I have pretended to prefer action heroes more than once when my husband and I searched for a movie to see.
“What about Die Hard LVII?” I might offer.
“That sounds good,” he says, barely concealing his enthusiasm. “Do you really want to see it?”
“Who doesn’t love Bruce Willis and domestic terrorists defeated?”
“Then, let’s see it!” He grins.
Action-hero plots are entirely predictable, the outcome a foregone conclusion. Whether the movie flickering on the screen features Eddie Murphy’s Detroit cop in Beverly Hills Cop, Steve McQueen’s Bullitt on the streets of San Francisco, or Die Hard Bruce Willis as a NY cop in LA desperately seeking his modern bride, we can count on the following:
• In exposition, we learn that for the protagonist, justice is personal. Eddie Murphy hunts down the killer of his old friend, McQueen’s reputation and career are on the line, and Willis wants to save his wife and marriage.
• We also learn that the protagonist is a maverick. Murphy invents back-stories and defies authority almost daily. McQueen quickly perceives that he is one man against corrupted power and goes his own way in great danger. Willis is the cowboy long after Tombstone has grown peaceful; he needs a school marm to protect, but she’s an empowered woman, capable of saving herself until international thieves overwhelm her workplace. Then her cowboy shoots his way to her while she remains composed and confident that her man will save the world with only bare feet and his wits.
• The maverick thinks quickly, endowed with skill and MacGyver-esque resources. Murphy talks fast and has absolutely no fear of authority, celebrity, or firearms. McQueen drives a Mustang up and down San Francisco hills better than any Grand Prix winner, and Willis can knock back a shot of whiskey, walk barefoot over glass, and still shoot straighter than any one shooting back.
• The protagonist is alone against insurmountable odds. Murphy confronts thugs, hitmen, whole police departments, villainy, and better fire power, yet he beats the bad guys. McQueen faces off against Congressional power and the weight of police more loyal to that power than to their own oaths. Willis’s enemies include a high-tech team of world-renowned, remorseless, greedy killers. He’s not even armed at first, but he outwits and stands alone against them all.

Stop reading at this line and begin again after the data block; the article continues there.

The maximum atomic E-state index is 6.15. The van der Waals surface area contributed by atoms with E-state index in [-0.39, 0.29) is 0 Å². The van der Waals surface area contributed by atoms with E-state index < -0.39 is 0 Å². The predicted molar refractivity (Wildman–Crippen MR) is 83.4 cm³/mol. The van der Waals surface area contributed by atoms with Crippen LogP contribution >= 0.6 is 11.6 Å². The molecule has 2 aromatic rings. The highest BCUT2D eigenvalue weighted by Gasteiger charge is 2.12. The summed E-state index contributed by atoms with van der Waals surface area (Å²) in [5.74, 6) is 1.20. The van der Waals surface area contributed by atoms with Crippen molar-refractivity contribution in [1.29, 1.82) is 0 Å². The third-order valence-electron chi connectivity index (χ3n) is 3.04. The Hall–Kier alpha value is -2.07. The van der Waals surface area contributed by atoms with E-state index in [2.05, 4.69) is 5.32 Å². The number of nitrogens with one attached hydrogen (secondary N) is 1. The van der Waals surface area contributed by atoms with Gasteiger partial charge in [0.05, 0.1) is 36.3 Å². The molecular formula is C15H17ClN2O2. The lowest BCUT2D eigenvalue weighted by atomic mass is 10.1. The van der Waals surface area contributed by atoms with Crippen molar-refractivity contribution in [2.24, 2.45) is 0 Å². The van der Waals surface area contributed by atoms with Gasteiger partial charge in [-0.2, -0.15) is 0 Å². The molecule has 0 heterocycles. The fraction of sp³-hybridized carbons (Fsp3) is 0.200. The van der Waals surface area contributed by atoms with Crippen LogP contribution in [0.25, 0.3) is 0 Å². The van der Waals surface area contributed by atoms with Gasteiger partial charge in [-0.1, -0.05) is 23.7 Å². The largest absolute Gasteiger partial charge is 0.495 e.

• Once the maverick beats all opponents and delivers his own body count, he’s welcomed back into the company of men and especially women. Murphy finds two good friends in two bumbling Beverly Hills cops and earns a nod of respect from his gruff Detroit captain. McQueen returns to the arms of his woman who has finally glimpsed what he does for a living and for what he will die. Willis throws his arm over his wife’s shoulder to help himself make his way away from the mayhem that he subdued. Her pride in and possessiveness of this man are evident.
What we infer from these and other similar stories is the maverick as hero. This character, usually male, goes his own way even before he finds himself in extraordinary circumstances. He’s never been ordinary at all. And he’s well-acquainted with loneliness because few friends and associates line up to stand with mavericks. Others insure their own easier paths to security and power by following the rules, never speaking truth to power, and dodging culpability.
The maverick’s intimate relationships are often endangered or long over. Being so dedicated to exact justice and so well-acquainted with man’s dark heart steel the maverick; he has a scarred heart because Time and injustice have inflicted a thousand tiny cuts. But wives and lovers need an open, soft heart, one not afraid of being betrayed, one determined to spend more time in love than in pursuit of justice. Thus, mavericks are cut from the herd, forced to live alone.
By story’s end, however, the herd makes an opening and welcomes the maverick after he’s borne the heartache and the thousand shocks that flesh is heir to (Hamlet 3.1). Battered, bruised, and nearly beaten, the maverick triumphs, lonely no more, cheered by those who were unable to be mavericks themselves.
Read Beverly Hills Cop (1984), Bullitt (1968), Die Hard (1988), and Zero Dark Thirty (2012).
Explain why Maya, the female protagonist of Zero Dark Thirty, does not enjoy being welcomed back into the group, as are Eddie Murphy’s Beverly Hills Cop, Steve McQueen’s Bullitt, and Bruce Willis’s Die Hard hero, even after she bears heartache and shocks to deliver justice for the world.